This literary piece is the story of M, who, as a young mother meets the Devil on a train in Paris. Subsequently, everything in her life goes bad. “I don’t think I realized how many parts of life there were, until each one of them began to release its capacity for badness” she says at the beginning of the novel.
M, who is married to Tony, invites L, an artist, to stay at their “second place” to paint. The marshland is beautiful, and M believes it will inspire L.
M might be in love with L and she might not. Even she doesn’t know. But when he shows up with the young Brett, M doesn’t like it.
A lot of the novel centers around M not feeling or looking like a female. She and Tony seem to simply co-habitate. She does the inside chores, he does the outside chores. Nothing seems to faze him and she wonders if he even sees her.
L is the devil, out to destroy M and her family. (He even tells M’s son-in-law that he’s going to destroy her.) Why she lets him stay on her property, I’m not sure.
In the end, L suffers a stroke. Tony and M’s adult daughter takes care of him. Then he leaves without notice. Later, the world learns that he has died in a hotel room in Paris. M then receives a letter from L from Paris (that someone found), apologizing for his behavior.
This book will appeal to literary readers who love introspection and symbolism with little action or dialog.
We watch as they find jobs, search for love, and eventually get married at a double wedding ceremony. Life seems to be fine until the big disagreement occurs. The twins feud over language usage, which is not surprising considering that they both work in the literary field. Daphne becomes a copy editor and Laurel, who is older by 17 minutes, is a poet/kindergarten teacher. It is not until after both parents pass away that the dispute really heats up. The treasured Webster dictionary is up for grabs and both girls want it. They become estranged for years, but it isn’t until after both women lose their husbands that they finally make amends. The twins decide to move in together just as they did when they were both starting out, and true to form keep their treasured dictionary close at hand.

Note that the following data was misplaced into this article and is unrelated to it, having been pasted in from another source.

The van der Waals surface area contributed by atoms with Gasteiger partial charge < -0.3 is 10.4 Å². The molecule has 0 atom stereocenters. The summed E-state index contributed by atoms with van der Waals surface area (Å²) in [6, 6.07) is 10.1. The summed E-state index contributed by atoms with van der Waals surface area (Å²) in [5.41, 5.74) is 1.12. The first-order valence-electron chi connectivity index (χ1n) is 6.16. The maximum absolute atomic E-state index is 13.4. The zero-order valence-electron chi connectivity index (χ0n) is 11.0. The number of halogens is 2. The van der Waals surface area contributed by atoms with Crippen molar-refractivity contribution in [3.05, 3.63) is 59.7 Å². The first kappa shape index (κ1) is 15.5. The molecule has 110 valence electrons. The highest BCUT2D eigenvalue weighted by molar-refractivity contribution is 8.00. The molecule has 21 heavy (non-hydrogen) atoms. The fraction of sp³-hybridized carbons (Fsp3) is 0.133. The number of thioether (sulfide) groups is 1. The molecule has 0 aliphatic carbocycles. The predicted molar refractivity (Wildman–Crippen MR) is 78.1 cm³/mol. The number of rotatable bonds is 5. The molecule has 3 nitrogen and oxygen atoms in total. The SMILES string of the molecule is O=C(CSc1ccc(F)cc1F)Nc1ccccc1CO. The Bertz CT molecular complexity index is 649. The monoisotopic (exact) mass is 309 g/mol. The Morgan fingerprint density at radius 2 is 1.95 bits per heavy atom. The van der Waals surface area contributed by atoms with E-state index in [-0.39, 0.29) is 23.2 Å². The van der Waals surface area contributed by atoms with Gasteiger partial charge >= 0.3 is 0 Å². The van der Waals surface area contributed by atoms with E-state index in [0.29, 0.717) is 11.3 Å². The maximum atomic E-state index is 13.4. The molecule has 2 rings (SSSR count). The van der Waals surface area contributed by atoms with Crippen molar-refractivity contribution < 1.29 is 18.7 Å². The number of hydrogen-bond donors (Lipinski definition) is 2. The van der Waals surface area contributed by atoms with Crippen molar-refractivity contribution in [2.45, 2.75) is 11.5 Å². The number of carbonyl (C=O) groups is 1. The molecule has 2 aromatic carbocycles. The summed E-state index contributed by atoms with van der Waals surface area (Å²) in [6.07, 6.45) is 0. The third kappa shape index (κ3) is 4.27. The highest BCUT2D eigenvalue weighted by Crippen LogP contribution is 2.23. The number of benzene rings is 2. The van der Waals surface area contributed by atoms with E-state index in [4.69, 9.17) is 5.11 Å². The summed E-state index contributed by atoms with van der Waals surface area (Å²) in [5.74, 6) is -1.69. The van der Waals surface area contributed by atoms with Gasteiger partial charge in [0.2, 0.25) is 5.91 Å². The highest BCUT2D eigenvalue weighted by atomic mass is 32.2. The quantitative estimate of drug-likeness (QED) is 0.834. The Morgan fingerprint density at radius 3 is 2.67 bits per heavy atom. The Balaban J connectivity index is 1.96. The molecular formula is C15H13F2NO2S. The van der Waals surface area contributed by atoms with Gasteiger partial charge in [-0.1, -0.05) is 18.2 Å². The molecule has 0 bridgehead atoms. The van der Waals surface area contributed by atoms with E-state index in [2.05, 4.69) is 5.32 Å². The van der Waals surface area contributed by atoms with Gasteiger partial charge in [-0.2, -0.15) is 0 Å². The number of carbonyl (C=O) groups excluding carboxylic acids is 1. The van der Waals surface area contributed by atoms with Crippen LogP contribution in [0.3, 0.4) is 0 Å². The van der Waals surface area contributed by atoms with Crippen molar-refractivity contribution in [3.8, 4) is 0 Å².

Overall, I enjoyed this book, but it didn’t get off to a great start. I usually listen to books but could not get into this one. So, I broke with tradition and picked up the hard copy and I’m glad I did. What a fun bunch of characters. I was delighted by the twins’ antics. I found them to be funny, clever, and devoted to each other and yet at times they could be stubborn, unkind, and difficult. True to life, I believe the author was able to demonstrate human nature at its best and worst.
I thought the story was unique and intriguing. I felt bad when the sisters became estranged and was really rooting for them to make amends.
I loved the author’s writing style and enjoyed learning the meanings of the words presented at the beginning of each chapter. I am a new fan of Cathleen Schine’s work and recently read the Three Wesismanns of Westport, which I liked a little bit better. In any event, I will continue to read and enjoy more of her novels.Read-alikes: